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Strategy PowerPoint Presentation

Strategy

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Strategy

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  1. Strategy

  2. Strategy • Define a family of algorithms, • encapsulate each in a separate • class and define each class with • the same interface so that they can • be interchangeable. • Also Know as Policy

  3. Strategy Intent • Define a family of algorithms, encapsulate each in a separate class and define each class with the same interface so that they can be interchangeable.

  4. Motivation • Many algorithms exist for breaking a stream into lines. Hardwiring them into the classes that requires them has the following problems: • Clients get more complex • Different algorithms can be used at different times • Difficult to add new algorithms at run-time

  5. Code Smells • Composition>>repair • formatting == #Simple • ifTrue: [ self formatWihtSimpleAlgo] • ifFalse: [ formatting == #Tex • ifTrue: [self formatWithTex] • ....]

  6. Alternative • Composition>>repair • | selector | • selector := (‘formatWith, formatting) asSymbol. • self perform: selector • Still your class gets complex...

  7. Inheritance? • May not be the solution since: • - you have to create objects of the right class • - it is difficult to change the policy at run-time • - you can get an explosion of classes bloated with the use of a functionality and the functionalities. • - no clear identification of responsibility

  8. Strategy Solution

  9. When • Many related classes differ only in their behavior • You have variants of an algorithm (space/time) • An algorithm uses data that the clients does not have to know

  10. Structure • Composition>>repair • formatter format: self

  11. Participants • Strategy (Compositor) • declares an interface common to all concrete strategies • Concrete Strategies • implement algorithm • Context • configure with concrete strategy • maintains a reference to the concrete strategy • may define an interface to let the strategy access data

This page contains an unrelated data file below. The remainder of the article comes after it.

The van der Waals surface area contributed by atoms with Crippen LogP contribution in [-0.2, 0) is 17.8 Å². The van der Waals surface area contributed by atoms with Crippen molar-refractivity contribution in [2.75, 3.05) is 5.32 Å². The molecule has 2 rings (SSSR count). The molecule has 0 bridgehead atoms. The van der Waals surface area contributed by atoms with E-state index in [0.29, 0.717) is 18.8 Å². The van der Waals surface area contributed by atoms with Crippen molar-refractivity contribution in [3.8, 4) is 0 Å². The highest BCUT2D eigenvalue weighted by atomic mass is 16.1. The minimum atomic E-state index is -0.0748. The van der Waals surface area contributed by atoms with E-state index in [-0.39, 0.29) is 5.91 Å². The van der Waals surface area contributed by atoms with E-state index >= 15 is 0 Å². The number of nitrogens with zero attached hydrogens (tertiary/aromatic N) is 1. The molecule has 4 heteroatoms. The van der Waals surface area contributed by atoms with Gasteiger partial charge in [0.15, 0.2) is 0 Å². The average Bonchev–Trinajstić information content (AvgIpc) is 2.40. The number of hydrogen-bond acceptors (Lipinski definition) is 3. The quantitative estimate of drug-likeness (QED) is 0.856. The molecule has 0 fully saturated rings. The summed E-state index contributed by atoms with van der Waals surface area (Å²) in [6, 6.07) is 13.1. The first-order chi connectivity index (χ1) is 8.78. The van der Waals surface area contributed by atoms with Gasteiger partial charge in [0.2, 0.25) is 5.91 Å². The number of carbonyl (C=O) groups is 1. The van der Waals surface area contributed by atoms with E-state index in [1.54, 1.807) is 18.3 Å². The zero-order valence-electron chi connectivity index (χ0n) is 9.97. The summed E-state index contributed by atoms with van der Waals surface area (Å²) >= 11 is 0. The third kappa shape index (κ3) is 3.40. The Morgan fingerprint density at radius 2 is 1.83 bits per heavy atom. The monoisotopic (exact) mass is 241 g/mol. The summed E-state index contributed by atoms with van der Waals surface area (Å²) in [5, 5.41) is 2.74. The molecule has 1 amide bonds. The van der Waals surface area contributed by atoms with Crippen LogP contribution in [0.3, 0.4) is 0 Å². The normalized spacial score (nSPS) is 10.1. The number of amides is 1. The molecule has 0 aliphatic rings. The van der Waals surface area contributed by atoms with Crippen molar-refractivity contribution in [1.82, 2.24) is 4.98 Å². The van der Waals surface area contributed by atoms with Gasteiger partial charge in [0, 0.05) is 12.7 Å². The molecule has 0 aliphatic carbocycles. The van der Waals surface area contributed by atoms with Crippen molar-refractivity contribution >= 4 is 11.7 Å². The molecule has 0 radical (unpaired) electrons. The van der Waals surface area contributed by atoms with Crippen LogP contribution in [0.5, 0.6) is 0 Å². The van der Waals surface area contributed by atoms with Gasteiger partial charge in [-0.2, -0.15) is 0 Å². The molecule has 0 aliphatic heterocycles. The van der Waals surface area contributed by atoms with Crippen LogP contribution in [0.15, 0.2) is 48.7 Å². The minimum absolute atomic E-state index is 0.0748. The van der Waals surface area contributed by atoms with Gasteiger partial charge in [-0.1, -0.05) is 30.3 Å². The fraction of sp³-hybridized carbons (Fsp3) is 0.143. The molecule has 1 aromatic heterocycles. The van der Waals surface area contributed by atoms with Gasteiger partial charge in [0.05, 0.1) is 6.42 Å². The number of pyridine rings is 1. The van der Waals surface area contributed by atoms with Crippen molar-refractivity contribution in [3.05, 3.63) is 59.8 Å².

12. Collaborations (i) • Strategy and Context interact to implement the chosen algorithm. • A context may pass all data required by the algorithm to the strategy when the algorithm is called • GraphVisualizer>>graphIt • .... • grapher plot: data using: graphPane pen • Grapher>>plot: data using: aPen

  13. Context passes itself as argument • Also know as self-delegation... • GraphVisualizer>>graphIt • grapher plotFor: self • BartChartGrapher>>plotFor: aGraphVisualizer • |data| • data := aGraphVisualizer data • ....

  14. BackPointer • Grapher class>>for: aGraphVisualizer • ^ self new graphVisualizer: aGraphVisualizer • BartChartGrapher>>plot • ... • graphVisualizer data.. • graphVisualizer pen • Grapher (Strategy) points directly to GraphVisualizer (Context), so sharing strategy between different context may be difficult, if sharing is needed then use self-delegation

  15. Collaboration (ii) • “A context forwards requests from its clients to its strategy. Clients usually create and pass a ConcreteStrategy object to the context; thereafter, clients interact with the context exclusively. “ GOF • Not sure that the client has to choose...

  16. Consequences • Define a family of pluggable algorithms • Eliminates conditional statements • Clients can choose between several implementations • Clients must be aware of the different strategies • Increase the number of objects • Communication overhead between client and strategies • Weaken encapsulation of the client

  17. Domain-Specific Objects as Strategies • Strategies do not have to be limited to one single algorithm • They may represent domain specific knowledge • Mortgage • FixedRateMortgage • OneYear...

  18. Known Uses • ImageRenderer in VW: “a technique to render an image using a limited palette” • ImageRenderer • NearestPaint • OrderedDither • ErrorDiffusion • View-Controller • a view instance uses a controller object to handle and respond to user input via mouse or keyboard. Controllers can be changed at run-time